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The 2020 update of the Canadian Stroke Best Practice Recommendations (CSBPR) for the Secondary Prevention of Stroke includes current evidence-based recommendations and expert opinions intended for use by clinicians across a broad range of settings. They provide guidance for the prevention of ischemic stroke recurrence through the identification and management of modifiable vascular risk factors. Recommendations address triage, diagnostic testing, lifestyle behaviors, vaping, hypertension, hyperlipidemia, diabetes, atrial fibrillation, other cardiac conditions, antiplatelet and anticoagulant therapies, and carotid and vertebral artery disease. This update of the previous 2017 guideline contains several new or revised recommendations. Recommendations regarding triage and initial assessment of acute transient ischemic attack (TIA) and minor stroke have been simplified, and selected aspects of the etiological stroke workup are revised. Updated treatment recommendations based on new evidence have been made for dual antiplatelet therapy for TIA and minor stroke; anticoagulant therapy for atrial fibrillation; embolic strokes of undetermined source; low-density lipoprotein lowering; hypertriglyceridemia; diabetes treatment; and patent foramen ovale management. A new section has been added to provide practical guidance regarding temporary interruption of antithrombotic therapy for surgical procedures. Cancer-associated ischemic stroke is addressed. A section on virtual care delivery of secondary stroke prevention services in included to highlight a shifting paradigm of care delivery made more urgent by the global pandemic. In addition, where appropriate, sex differences as they pertain to treatments have been addressed. The CSBPR include supporting materials such as implementation resources to facilitate the adoption of evidence into practice and performance measures to enable monitoring of uptake and effectiveness of recommendations.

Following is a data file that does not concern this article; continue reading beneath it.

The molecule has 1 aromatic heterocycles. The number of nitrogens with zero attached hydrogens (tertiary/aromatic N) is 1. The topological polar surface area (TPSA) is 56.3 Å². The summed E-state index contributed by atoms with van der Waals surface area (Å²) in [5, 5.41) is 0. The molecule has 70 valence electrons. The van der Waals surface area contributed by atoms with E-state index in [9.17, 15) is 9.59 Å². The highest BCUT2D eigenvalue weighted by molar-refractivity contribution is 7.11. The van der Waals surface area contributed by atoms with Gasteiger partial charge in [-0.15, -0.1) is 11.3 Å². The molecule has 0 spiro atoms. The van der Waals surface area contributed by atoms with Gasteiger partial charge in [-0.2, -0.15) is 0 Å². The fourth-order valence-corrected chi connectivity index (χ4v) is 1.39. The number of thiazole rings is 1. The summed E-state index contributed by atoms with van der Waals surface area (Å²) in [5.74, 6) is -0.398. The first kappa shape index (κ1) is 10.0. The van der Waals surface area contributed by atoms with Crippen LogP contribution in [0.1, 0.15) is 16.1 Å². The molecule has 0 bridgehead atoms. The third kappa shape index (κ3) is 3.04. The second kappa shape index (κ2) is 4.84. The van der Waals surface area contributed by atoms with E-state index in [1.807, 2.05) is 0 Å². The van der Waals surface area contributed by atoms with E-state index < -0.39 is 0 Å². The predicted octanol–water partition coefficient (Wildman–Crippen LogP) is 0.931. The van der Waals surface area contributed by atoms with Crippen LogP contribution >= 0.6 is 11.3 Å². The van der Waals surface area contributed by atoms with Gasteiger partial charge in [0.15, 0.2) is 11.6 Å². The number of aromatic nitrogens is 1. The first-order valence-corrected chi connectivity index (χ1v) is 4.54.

The authors provide a broad overview of economic aspects of commodity taxation, focussing in particular on theory and on policy applications in OECD countries. Some major papers in public economics have discussed whether these taxes should be levied at a uniform rate, or whether different commodities should be taxed differently, for reasons of either equity or efficiency. The authors begin with this question, and then discuss further issues, including the economic incidence of commodity taxes, the properties of the VAT, the taxation of financial services, the international aspects of commodity taxation, and environmental and health policy aspects.